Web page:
Los Angeles Times, Apr 12, 2009
By Christopher Smith
Four new works were commissioned for the
H BOX in 2009, and they will have their world premieres at the OCMA show. The artists are:
The 46-year-old New York-based artist has had 76 public exhibitions and 16 solo shows over the years. “He makes films that are almost documentary-like,” says Benjamin Weil, artistic director of the H BOX. His new work, “We Knew About the Cave,” focuses on the finding of the Chauvet cave paintings — mankind’s earliest known drawings that may date back as far as 32,000 years — in southern France in 1940, but then hidden away and kept secret from the German occupation. Buckingham’s work, using accumulated images and self-made drawings, relates these events in a fashion that reminds Weil of visual detective work.
At 32, Evans specializes in taking found elements off the Internet and blending still and moving images and animation. A quick and stunning introduction to his work can be found on YouTube by searching “Mount Weather.” “He creates eerie, mesmerizing collages,” says Weil. Evans’ “Citizen: The Wolf and Nanny” is an animated piece showing how a constant flow of images changes our comprehension of the world.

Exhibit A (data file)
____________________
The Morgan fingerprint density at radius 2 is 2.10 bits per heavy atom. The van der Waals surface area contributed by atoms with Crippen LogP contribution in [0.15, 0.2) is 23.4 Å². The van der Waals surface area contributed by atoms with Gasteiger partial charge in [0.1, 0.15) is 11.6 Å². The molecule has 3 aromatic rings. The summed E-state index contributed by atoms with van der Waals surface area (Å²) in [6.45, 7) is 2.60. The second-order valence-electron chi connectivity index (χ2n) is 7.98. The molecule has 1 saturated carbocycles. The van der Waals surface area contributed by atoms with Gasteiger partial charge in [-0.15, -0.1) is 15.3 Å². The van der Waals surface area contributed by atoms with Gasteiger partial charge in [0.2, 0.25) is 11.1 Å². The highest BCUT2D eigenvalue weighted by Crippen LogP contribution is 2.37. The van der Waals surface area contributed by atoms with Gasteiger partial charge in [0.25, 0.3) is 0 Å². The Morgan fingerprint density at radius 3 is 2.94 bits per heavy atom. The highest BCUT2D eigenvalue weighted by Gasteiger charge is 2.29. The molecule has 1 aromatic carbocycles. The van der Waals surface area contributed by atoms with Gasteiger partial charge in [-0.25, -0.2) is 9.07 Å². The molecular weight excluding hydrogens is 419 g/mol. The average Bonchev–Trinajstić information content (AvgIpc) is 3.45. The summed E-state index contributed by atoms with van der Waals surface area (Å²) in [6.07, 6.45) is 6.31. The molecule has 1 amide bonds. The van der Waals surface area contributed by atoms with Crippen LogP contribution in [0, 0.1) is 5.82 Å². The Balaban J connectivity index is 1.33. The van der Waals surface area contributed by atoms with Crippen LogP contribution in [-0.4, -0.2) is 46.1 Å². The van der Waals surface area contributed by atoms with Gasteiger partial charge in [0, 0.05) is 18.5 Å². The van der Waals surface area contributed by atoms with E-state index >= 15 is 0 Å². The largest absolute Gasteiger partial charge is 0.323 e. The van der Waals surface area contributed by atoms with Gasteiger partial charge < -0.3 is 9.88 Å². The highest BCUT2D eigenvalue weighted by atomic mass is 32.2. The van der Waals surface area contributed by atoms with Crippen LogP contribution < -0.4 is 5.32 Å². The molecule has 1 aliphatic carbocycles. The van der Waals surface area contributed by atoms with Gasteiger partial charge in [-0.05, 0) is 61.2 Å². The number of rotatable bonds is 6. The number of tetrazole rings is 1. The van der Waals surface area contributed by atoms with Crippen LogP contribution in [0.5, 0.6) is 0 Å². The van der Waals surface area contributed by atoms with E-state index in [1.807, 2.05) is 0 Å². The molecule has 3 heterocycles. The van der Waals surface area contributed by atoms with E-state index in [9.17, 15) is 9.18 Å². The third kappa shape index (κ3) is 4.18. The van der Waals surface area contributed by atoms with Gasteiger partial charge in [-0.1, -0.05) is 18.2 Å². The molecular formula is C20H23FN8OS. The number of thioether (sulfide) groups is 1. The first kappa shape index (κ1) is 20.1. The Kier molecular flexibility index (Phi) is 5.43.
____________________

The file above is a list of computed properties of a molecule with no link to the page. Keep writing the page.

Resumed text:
Based in San Francisco and Berlin, the 39-year-old Ezawa specializes in cel animation and bases his drawn work on famous media moments. A few years ago he produced a noted piece tied to the O.J. Simpson verdict. His 3-D animated work for H BOX is based on the first national broadcast of the Beatles and Rolling Stones on British TV, which he blurs together into a cacophony. Weil notes that “he puts two songs from the concert together, creating a sort of single band, with nine players, in a compelling mix.”
The 31-year-old native of Guangzhou, China, has been living part of her life as China Tracy, her avatar, on Second Life. Here, she uses Machinima, a gamer technology from the early days of online gaming, to record sessions in virtual life. This new piece focuses on her buying a piece of virtual property in which she creates a drifting, dystopian world that taps into “stark imagery of a futuristic place, that may remind some of the future shown in films like ‘Brazil’ and ‘Blade Runner,’ ” says Weil.